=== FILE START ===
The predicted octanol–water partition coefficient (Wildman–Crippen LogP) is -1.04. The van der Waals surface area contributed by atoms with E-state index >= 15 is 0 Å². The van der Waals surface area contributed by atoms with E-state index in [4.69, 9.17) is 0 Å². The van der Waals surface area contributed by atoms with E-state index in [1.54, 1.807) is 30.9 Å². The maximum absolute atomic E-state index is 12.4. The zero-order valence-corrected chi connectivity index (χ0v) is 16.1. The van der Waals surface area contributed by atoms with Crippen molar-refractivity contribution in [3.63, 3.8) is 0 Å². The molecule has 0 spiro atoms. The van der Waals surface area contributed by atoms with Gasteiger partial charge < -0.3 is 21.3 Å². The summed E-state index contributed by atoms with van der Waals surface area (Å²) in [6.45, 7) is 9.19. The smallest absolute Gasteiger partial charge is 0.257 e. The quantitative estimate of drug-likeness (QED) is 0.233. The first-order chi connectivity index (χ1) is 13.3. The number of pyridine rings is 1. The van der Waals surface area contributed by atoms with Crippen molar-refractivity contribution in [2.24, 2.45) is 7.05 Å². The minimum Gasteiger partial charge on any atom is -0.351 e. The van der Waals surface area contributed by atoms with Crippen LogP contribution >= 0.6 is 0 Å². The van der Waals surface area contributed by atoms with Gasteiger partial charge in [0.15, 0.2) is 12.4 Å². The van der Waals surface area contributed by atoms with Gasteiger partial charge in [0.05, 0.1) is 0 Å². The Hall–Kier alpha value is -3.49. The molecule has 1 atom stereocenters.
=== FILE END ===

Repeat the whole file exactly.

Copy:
The predicted octanol–water partition coefficient (Wildman–Crippen LogP) is -1.04. The van der Waals surface area contributed by atoms with E-state index >= 15 is 0 Å². The van der Waals surface area contributed by atoms with E-state index in [4.69, 9.17) is 0 Å². The van der Waals surface area contributed by atoms with E-state index in [1.54, 1.807) is 30.9 Å². The maximum absolute atomic E-state index is 12.4. The zero-order valence-corrected chi connectivity index (χ0v) is 16.1. The van der Waals surface area contributed by atoms with Crippen molar-refractivity contribution in [3.63, 3.8) is 0 Å². The molecule has 0 spiro atoms. The van der Waals surface area contributed by atoms with Gasteiger partial charge < -0.3 is 21.3 Å². The summed E-state index contributed by atoms with van der Waals surface area (Å²) in [6.45, 7) is 9.19. The smallest absolute Gasteiger partial charge is 0.257 e. The quantitative estimate of drug-likeness (QED) is 0.233. The first-order chi connectivity index (χ1) is 13.3. The number of pyridine rings is 1. The van der Waals surface area contributed by atoms with Crippen molar-refractivity contribution in [2.24, 2.45) is 7.05 Å². The minimum Gasteiger partial charge on any atom is -0.351 e. The van der Waals surface area contributed by atoms with Crippen LogP contribution >= 0.6 is 0 Å². The van der Waals surface area contributed by atoms with Gasteiger partial charge in [0.15, 0.2) is 12.4 Å². The van der Waals surface area contributed by atoms with Gasteiger partial charge in [0.05, 0.1) is 0 Å². The Hall–Kier alpha value is -3.49. The molecule has 1 atom stereocenters.